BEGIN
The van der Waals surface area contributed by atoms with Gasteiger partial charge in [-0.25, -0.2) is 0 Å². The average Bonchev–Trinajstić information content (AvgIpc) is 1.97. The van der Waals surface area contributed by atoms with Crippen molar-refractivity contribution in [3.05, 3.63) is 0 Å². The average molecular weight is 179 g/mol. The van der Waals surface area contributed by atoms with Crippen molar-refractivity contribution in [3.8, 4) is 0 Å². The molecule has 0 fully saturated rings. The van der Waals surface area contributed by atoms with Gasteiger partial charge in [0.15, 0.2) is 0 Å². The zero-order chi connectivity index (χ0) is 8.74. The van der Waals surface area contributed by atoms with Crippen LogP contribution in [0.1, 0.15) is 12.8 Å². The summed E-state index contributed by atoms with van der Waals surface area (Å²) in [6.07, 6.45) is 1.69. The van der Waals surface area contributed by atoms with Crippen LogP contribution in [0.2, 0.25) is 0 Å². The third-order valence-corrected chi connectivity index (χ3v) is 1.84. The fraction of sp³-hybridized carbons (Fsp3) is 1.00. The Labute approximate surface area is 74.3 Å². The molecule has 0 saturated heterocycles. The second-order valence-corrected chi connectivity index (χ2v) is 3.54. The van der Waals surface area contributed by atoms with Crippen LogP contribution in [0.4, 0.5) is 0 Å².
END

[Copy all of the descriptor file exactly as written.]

The van der Waals surface area contributed by atoms with Gasteiger partial charge in [-0.25, -0.2) is 0 Å². The average Bonchev–Trinajstić information content (AvgIpc) is 1.97. The van der Waals surface area contributed by atoms with Crippen molar-refractivity contribution in [3.05, 3.63) is 0 Å². The average molecular weight is 179 g/mol. The van der Waals surface area contributed by atoms with Crippen molar-refractivity contribution in [3.8, 4) is 0 Å². The molecule has 0 fully saturated rings. The van der Waals surface area contributed by atoms with Gasteiger partial charge in [0.15, 0.2) is 0 Å². The zero-order chi connectivity index (χ0) is 8.74. The van der Waals surface area contributed by atoms with Crippen LogP contribution in [0.1, 0.15) is 12.8 Å². The summed E-state index contributed by atoms with van der Waals surface area (Å²) in [6.07, 6.45) is 1.69. The van der Waals surface area contributed by atoms with Crippen LogP contribution in [0.2, 0.25) is 0 Å². The third-order valence-corrected chi connectivity index (χ3v) is 1.84. The fraction of sp³-hybridized carbons (Fsp3) is 1.00. The Labute approximate surface area is 74.3 Å². The molecule has 0 saturated heterocycles. The second-order valence-corrected chi connectivity index (χ2v) is 3.54. The van der Waals surface area contributed by atoms with Crippen LogP contribution in [0.4, 0.5) is 0 Å².